Thought: A Journal of Philosophy, EarlyView.
    Remove from this list   Download  
     
    Export citation  
     
    Bookmark  
  38. Political Vandalism as Counter‐Speech: A Defense of Defacing and Destroying Tainted Monuments.Ten‐Herng Lai - 2020 - European Journal of Philosophy 28 (3):602-616.
    Tainted political symbols ought to be confronted, removed, or at least recontextualized. Despite the best efforts to achieve this, however, official actions on tainted symbols often fail to take place. In such cases, I argue that political vandalism—the unauthorized defacement, destruction, or removal of political symbols—may be morally permissible or even obligatory. This is when, and insofar as, political vandalism serves as fitting counter-speech that undermines the authority of tainted symbols in ways that match their publicity, refuses to let them (...)
    Remove from this list   Download  
     
    Export citation  
     
    Bookmark  
  39. Proxy Assertion.Kirk Ludwig - 2020 - In Sanford Goldberg (ed.), The Oxford Handbook of Assertion. Oxford: Oxford University Press.
    In proxy assertion an individual or group asserts something through a spokesperson. The chapter explains proxy assertion as resting on the assignment of a status role to a person (that of spokesperson) whose utterances acts in virtue of that role have the status function of signaling that the principal is committed in a way analogous to an individual asserting that in his own voice. The chapter briefly explains how status functions and status roles are grounded and then treats, in turn, (...)
    Remove from this list   Download  
     
    Export citation  
     
    Bookmark  
  40. What Are Group Speech Acts?Kirk Ludwig - 2020 - Language & Communication 70:46-58.
    The paper provides a taxonomy of group speech acts whose main division is that between collective speech acts (singing Happy Birthday, agreeing to meet) and group proxy speech acts in which a group, such as a corporation, employs a proxy, such as a spokesperson, to convey its official position. The paper provides an analysis of group proxy speech acts using tools developed more generally for analyzing institutional agency, particularly the concepts of shared intention, proxy agent, status role, status function, convention (...)
    Remove from this list   Download  
     
    Export citation  
     
    Bookmark  
  41. Retweeting: Its Linguistic and Epistemic Value.Neri Marsili - 2020 - Synthese:1-27.
    This paper analyses the communicative and epistemic value of retweeting (and more generally of reposting content on social media). Against a naïve view, it argues that retweets are not acts of endorsement, motivating this diagnosis with linguistic data. Retweeting is instead modelled as a peculiar form of quotation, in which the reported content is indicated rather than reproduced. A relevance-theoretic account of the communicative import of retweeting is then developed, to spell out the complex mechanisms by which retweets achieve their (...)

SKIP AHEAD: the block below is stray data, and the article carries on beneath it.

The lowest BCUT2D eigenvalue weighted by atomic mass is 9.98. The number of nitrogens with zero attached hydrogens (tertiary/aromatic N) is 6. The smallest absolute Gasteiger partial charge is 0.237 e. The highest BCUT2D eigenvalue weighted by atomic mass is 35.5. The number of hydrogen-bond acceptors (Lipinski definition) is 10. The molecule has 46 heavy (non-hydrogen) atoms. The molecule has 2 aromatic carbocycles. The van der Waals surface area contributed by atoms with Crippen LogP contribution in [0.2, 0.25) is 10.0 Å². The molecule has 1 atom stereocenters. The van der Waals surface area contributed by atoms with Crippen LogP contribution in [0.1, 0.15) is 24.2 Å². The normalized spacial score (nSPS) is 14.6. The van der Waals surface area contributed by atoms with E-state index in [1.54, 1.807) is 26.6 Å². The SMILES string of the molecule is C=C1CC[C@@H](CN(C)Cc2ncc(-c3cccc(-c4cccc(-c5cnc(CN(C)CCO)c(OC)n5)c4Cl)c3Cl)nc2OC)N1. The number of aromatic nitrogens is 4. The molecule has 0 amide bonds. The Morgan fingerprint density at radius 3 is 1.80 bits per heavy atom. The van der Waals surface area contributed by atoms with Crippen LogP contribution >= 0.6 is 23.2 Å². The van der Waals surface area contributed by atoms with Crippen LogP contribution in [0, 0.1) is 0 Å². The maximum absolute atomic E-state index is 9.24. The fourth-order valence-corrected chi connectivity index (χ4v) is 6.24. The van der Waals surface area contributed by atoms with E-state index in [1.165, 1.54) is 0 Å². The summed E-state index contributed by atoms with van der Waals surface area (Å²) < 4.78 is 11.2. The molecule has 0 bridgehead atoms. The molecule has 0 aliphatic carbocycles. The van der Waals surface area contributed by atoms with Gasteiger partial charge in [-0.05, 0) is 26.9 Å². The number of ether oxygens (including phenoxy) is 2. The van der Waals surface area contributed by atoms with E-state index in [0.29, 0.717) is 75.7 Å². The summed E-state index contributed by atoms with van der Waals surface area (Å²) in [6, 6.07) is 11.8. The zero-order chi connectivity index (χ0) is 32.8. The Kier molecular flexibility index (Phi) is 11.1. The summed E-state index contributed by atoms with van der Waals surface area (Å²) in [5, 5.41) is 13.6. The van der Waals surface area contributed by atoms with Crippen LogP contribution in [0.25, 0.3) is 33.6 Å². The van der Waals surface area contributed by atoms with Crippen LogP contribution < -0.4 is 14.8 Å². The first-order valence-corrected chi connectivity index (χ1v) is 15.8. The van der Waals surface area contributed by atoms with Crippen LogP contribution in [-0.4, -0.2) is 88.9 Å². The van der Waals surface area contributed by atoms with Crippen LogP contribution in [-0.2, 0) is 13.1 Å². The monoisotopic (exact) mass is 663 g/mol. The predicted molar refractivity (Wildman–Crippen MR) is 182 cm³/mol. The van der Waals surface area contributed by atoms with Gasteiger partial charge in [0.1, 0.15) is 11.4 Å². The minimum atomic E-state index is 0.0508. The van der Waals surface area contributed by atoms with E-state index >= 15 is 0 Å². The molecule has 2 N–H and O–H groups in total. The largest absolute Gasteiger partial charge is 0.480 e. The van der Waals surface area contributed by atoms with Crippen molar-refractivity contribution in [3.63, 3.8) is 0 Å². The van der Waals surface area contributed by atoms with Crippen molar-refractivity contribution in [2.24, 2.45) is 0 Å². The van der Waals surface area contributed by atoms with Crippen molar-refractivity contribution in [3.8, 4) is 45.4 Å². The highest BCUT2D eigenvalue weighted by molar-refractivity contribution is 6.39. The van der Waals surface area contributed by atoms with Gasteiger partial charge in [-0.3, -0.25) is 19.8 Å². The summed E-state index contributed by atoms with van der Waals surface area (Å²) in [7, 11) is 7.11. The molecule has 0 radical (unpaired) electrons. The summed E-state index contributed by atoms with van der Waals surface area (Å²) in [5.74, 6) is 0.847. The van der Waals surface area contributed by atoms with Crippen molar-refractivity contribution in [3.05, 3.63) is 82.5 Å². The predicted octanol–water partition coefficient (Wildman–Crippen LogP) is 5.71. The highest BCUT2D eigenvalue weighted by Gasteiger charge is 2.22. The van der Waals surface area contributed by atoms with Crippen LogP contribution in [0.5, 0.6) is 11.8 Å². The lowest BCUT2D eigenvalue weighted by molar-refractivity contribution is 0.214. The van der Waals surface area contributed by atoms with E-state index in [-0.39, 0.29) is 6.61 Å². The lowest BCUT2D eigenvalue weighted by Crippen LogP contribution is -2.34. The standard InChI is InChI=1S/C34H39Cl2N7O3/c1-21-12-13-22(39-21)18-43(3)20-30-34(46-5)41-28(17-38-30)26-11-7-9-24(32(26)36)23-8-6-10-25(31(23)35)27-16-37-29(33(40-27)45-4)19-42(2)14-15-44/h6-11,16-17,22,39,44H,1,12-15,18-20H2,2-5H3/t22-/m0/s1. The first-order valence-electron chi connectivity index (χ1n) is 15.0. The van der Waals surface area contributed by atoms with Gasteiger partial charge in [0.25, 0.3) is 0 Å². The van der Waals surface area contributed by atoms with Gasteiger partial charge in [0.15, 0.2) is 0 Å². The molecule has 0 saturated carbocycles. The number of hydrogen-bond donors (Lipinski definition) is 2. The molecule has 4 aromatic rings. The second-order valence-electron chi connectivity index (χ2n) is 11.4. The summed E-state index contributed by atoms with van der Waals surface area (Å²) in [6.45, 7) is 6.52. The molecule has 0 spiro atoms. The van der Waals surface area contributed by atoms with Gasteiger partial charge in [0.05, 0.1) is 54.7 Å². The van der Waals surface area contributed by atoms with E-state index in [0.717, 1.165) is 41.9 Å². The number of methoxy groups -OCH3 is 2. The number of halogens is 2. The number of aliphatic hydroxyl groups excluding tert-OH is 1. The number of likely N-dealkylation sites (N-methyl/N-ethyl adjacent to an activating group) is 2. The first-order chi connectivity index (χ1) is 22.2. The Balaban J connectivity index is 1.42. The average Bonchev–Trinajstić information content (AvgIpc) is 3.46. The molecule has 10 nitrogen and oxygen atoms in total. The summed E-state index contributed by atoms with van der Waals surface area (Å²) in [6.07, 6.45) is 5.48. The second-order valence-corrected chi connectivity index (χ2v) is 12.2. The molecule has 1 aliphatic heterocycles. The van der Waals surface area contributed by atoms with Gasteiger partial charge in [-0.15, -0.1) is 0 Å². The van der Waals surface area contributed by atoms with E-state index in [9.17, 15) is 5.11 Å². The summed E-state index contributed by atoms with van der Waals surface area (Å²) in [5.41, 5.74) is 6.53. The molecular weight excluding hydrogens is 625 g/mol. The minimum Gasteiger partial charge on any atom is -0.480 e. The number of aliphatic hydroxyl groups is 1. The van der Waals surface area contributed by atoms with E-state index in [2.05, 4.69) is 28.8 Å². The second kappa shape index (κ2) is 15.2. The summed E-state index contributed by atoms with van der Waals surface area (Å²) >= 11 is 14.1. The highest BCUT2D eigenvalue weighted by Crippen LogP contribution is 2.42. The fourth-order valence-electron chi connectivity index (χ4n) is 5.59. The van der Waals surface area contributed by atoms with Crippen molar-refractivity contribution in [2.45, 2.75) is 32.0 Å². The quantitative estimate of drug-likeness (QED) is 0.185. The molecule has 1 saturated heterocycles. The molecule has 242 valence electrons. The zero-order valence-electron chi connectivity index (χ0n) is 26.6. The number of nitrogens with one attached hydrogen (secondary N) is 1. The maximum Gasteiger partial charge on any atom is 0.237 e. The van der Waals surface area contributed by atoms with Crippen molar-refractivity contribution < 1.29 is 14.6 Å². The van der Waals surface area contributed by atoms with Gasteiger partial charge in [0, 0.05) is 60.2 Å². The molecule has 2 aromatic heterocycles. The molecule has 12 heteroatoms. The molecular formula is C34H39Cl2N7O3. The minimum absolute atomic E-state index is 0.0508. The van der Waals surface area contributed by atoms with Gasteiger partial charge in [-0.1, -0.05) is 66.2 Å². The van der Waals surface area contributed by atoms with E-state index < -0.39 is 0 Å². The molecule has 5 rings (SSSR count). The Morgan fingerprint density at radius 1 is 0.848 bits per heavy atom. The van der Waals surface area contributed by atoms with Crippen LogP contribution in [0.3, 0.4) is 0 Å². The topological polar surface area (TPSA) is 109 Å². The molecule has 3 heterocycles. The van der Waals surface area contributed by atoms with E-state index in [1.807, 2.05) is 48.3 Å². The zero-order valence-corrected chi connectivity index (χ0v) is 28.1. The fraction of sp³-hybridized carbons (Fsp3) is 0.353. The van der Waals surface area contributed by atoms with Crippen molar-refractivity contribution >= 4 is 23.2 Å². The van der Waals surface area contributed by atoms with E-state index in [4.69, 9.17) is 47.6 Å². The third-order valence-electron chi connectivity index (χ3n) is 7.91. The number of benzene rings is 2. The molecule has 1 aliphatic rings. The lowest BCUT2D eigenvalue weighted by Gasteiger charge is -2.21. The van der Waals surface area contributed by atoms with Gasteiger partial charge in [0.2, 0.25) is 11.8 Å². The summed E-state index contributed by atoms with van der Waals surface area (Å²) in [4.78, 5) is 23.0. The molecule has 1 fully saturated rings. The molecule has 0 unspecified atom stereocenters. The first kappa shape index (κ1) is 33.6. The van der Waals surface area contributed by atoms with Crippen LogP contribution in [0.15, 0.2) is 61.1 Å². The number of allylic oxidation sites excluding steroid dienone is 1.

Remove from this list   Download  
     
    Export citation  
     
    Bookmark   1 citation  
  42. Language Loss and Illocutionary Silencing.Ethan Nowak - 2020 - Mind 129 (515):831-865.
    The twenty-first century will witness an unprecedented decline in the diversity of the world’s languages. While most philosophers will likely agree that this decline is lamentable, the question of what exactly is lost with a language has not been systematically explored in the philosophical literature. In this paper, I address this lacuna by arguing that language loss constitutes a problematic form of illocutionary silencing. When a language disappears, past and present speakers lose the ability to realize a range of speech (...)
    Remove from this list   Download  
     
    Export citation  
     
    Bookmark   1 citation  
  43. Slurs, Pejoratives, and Hate Speech.Mihaela Popa-Wyatt - 2020 - Oxford Bibliographies in Philosophy.
    Remove from this list   Download  
     
    Export citation  
     
    Bookmark  
  44. Constitutive Rules: Games, Language, and Assertion.Indrek Reiland - 2020 - Philosophy and Phenomenological Research 100 (1):136-159.
    Many philosophers think that games like chess, languages like English, and speech acts like assertion are constituted by rules. Lots of others disagree. To argue over this productively, it would be first useful to know what it would be for these things to be rule-constituted. Searle famously claimed in Speech Acts that rules constitute things in the sense that they make possible the performance of actions related to those things (Searle 1969). On this view, rules constitute games, languages, and speech (...)
    Remove from this list   Download  
     
    Export citation  
     
    Bookmark   1 citation  
  45. Le credenziali: parole, disegni e poteri deontici.Barry Smith - 2020 - Teoria E Critica Della Regolazione Sociale 1 (20):59-73..